“We used to sit around and sing, we did a lot of singing,” she said.
Since she couldn’t go to school, she wanted to learn how to sew. But despite the war, her father was determined for her to get an education.
“My father wouldn’t let me sew. I wanted to go into a dressmaker and learn sewing. He would come around and get me out of there. He says, ‘You’re not gonna be a dressmaker. The war will be over, you’ll go back to school,’” she said.
But that didn’t happen. In Jan. 1942, Jacobs said “the ghetto” was established.
Nazi ghettos were crowded, enclosed areas that Jewish people were forced to move into. Jacobs said she remembers when the Germans forced the Polish to move out of their homes to make space for a Nazi ghetto.
“They came around, they took out the Polish people from the street,” she said. “It was private small homes and they just took the Jews in and threw the Polish people out from this place.”
She said the Polish were given 24 hours to get out. Whatever they couldn’t take they just left behind. From there, Jewish people were brought in from the outskirts of town.
She said there was a wire fence around the ghetto, to keep the Jewish people separate and from leaving.
However, Jacobs would sneak out three to four times a day to find food for her family and smuggle it back into the ghetto. She said only she could go.
“I had more luck than brains,” she said.
She said she never got caught. If she had, she wouldn’t be here.
“A couple people were caught. They’re not around here now..They killed them right in place,” she said.
She shared one memory of what happened to a mother and son in the ghetto.
“A mother and a son were out just picking some branches, you know, to make a fire, to cook some food…They were killed right then and there. And I was out. My mother and father was standing at the gate…I just came up, kicked in the fence, walked in with 24 pounds of flour and walked up to my parents and said, ‘I’m here.’ My father said, ‘You’re not leaving this place anymore, if we starve from hunger, you’re not going any place.’”
But a couple of hours later, she was out again.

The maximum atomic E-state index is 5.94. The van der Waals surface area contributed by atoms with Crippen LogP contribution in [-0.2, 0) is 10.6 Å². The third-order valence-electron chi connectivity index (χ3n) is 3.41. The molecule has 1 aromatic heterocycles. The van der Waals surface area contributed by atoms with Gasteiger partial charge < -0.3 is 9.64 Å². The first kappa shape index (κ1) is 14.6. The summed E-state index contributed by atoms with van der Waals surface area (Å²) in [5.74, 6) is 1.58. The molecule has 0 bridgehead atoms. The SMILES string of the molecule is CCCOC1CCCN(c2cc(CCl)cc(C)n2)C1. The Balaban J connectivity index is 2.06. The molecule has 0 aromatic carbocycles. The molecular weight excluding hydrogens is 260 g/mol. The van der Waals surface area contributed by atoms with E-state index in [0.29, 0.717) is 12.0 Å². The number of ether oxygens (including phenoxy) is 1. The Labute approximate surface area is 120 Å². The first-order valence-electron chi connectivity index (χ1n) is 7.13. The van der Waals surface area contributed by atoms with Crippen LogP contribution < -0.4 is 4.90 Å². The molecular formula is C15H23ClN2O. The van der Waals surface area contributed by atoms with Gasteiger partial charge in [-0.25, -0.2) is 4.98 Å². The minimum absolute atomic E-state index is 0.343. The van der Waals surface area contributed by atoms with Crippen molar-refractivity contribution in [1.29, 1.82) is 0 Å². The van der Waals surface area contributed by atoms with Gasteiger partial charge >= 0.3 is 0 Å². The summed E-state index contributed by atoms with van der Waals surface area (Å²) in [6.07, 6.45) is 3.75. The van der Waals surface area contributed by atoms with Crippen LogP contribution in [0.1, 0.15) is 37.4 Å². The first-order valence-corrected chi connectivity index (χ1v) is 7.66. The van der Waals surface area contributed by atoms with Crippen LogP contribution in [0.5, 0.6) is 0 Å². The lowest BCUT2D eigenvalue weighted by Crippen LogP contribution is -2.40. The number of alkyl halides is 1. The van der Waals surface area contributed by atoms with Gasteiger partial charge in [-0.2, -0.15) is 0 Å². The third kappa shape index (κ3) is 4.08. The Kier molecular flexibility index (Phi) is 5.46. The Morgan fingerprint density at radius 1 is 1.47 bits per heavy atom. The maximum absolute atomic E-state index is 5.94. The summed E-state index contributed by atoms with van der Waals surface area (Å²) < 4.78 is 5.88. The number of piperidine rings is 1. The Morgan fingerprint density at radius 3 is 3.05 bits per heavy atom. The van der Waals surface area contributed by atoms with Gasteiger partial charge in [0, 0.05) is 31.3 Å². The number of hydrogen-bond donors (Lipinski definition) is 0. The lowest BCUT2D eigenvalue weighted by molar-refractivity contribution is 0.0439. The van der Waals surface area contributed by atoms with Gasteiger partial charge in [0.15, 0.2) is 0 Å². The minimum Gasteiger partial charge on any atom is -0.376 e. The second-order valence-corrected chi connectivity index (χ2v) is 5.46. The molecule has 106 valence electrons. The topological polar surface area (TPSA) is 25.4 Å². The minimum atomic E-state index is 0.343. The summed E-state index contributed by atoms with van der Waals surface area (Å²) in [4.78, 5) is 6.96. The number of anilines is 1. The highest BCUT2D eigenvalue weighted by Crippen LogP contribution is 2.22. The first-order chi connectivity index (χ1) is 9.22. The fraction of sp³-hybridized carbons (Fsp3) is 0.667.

On Aug. 18, 1942, Jacobs was taken away from her family and taken to a factory in Pionki. This was the last time she would see her mother.
The next day, others were taken away too.
“They came in with tractors…took whoever they wanted. Who they wanted to stay behind and the rest of them, they were preparing to take to Zwolen,” she said.
Those who were taken to Zwolen were then taken to Treblinka, an extermination camp where roughly 800,000 people were killed in the Holocaust.
Jacobs continued to work in the factory for 22 months in Pionki. At one point, her father would be brought into Pionki too. But he would be taken back out and he would not be able to stay with Jacobs.
In a 1980 interview with Mary Anne Seman of Youngstown State University, Jacobs said her family was sent to Treblinka.
“That was the last time we heard from them,” she said in the interview.
Jacobs would go from the factory to a concentration camp called Birkenau, a branch of Auschwitz.
“We were recommended as ammunition workers. Again the same thing, this was the only transport that came into Auschwitz with some little children that the people smuggled into Pionki camp. This was the only camp that came to Auschwitz-Birkenau. But nobody was taken, just one old man and a grandchild, to the crematorium. The rest of us, everyone went into camp which was a very unusual thing at that time. Normally they made selections. They put you to right and to the left. It was mostly right that went into a camp. It was mostly left that went into the crematoriums there. As far as I know, our camp was the only camp that everybody got in. All other people suffered.”
Jacobs is one of a couple of dozen people who shared her story through the Youngstown Area Jewish Federation Holocaust survivor interviews.
The federation partnered with the Mahoning Valley Historical Society to digitize numerous analog audio, and video recordings.
You can listen to more of the testimonies by visiting the Youngstown Area Jewish Federation’s website. You can read the rest of Jacobs’ story, and how she got out of the Auschwitz camp by clicking here.